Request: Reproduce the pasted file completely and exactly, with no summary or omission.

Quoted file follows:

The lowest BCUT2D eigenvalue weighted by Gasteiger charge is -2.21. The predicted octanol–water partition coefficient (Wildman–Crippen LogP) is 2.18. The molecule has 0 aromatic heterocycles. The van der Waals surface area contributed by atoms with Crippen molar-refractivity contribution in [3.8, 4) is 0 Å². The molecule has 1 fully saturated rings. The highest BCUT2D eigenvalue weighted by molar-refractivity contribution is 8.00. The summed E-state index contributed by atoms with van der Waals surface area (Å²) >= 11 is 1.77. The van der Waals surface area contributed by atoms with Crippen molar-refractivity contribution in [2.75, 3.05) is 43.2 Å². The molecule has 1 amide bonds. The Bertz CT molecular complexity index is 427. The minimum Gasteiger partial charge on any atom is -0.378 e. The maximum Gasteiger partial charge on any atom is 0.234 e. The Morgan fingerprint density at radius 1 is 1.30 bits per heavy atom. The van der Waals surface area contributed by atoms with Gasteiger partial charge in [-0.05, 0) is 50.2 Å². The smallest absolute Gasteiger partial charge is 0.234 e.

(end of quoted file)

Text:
The lowest BCUT2D eigenvalue weighted by Gasteiger charge is -2.21. The predicted octanol–water partition coefficient (Wildman–Crippen LogP) is 2.18. The molecule has 0 aromatic heterocycles. The van der Waals surface area contributed by atoms with Crippen molar-refractivity contribution in [3.8, 4) is 0 Å². The molecule has 1 fully saturated rings. The highest BCUT2D eigenvalue weighted by molar-refractivity contribution is 8.00. The summed E-state index contributed by atoms with van der Waals surface area (Å²) >= 11 is 1.77. The van der Waals surface area contributed by atoms with Crippen molar-refractivity contribution in [2.75, 3.05) is 43.2 Å². The molecule has 1 amide bonds. The Bertz CT molecular complexity index is 427. The minimum Gasteiger partial charge on any atom is -0.378 e. The maximum Gasteiger partial charge on any atom is 0.234 e. The Morgan fingerprint density at radius 1 is 1.30 bits per heavy atom. The van der Waals surface area contributed by atoms with Gasteiger partial charge in [-0.05, 0) is 50.2 Å². The smallest absolute Gasteiger partial charge is 0.234 e.